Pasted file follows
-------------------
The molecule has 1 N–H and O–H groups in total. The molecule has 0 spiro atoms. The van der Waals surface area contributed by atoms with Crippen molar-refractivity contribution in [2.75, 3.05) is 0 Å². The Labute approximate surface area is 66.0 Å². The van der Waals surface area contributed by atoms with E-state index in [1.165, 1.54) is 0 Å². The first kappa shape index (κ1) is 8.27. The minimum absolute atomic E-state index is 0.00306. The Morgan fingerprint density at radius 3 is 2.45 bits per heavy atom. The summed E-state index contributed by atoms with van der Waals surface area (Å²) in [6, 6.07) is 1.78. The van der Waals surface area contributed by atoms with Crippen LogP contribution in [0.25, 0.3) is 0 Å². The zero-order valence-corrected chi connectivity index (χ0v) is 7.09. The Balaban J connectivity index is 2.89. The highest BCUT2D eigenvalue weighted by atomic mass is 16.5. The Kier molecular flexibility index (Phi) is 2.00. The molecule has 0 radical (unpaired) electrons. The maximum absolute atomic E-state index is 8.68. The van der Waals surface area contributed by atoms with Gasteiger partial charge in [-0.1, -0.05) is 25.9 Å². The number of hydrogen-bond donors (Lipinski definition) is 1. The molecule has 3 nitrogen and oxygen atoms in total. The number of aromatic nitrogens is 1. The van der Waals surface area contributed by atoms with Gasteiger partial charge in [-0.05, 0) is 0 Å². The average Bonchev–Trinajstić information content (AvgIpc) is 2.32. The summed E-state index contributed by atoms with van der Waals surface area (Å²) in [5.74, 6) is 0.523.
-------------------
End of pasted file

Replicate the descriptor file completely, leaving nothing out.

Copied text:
The molecule has 1 N–H and O–H groups in total. The molecule has 0 spiro atoms. The van der Waals surface area contributed by atoms with Crippen molar-refractivity contribution in [2.75, 3.05) is 0 Å². The Labute approximate surface area is 66.0 Å². The van der Waals surface area contributed by atoms with E-state index in [1.165, 1.54) is 0 Å². The first kappa shape index (κ1) is 8.27. The minimum absolute atomic E-state index is 0.00306. The Morgan fingerprint density at radius 3 is 2.45 bits per heavy atom. The summed E-state index contributed by atoms with van der Waals surface area (Å²) in [6, 6.07) is 1.78. The van der Waals surface area contributed by atoms with Crippen LogP contribution in [0.25, 0.3) is 0 Å². The zero-order valence-corrected chi connectivity index (χ0v) is 7.09. The Balaban J connectivity index is 2.89. The highest BCUT2D eigenvalue weighted by atomic mass is 16.5. The Kier molecular flexibility index (Phi) is 2.00. The molecule has 0 radical (unpaired) electrons. The maximum absolute atomic E-state index is 8.68. The van der Waals surface area contributed by atoms with Gasteiger partial charge in [-0.1, -0.05) is 25.9 Å². The number of hydrogen-bond donors (Lipinski definition) is 1. The molecule has 3 nitrogen and oxygen atoms in total. The number of aromatic nitrogens is 1. The van der Waals surface area contributed by atoms with Gasteiger partial charge in [-0.05, 0) is 0 Å². The average Bonchev–Trinajstić information content (AvgIpc) is 2.32. The summed E-state index contributed by atoms with van der Waals surface area (Å²) in [5.74, 6) is 0.523.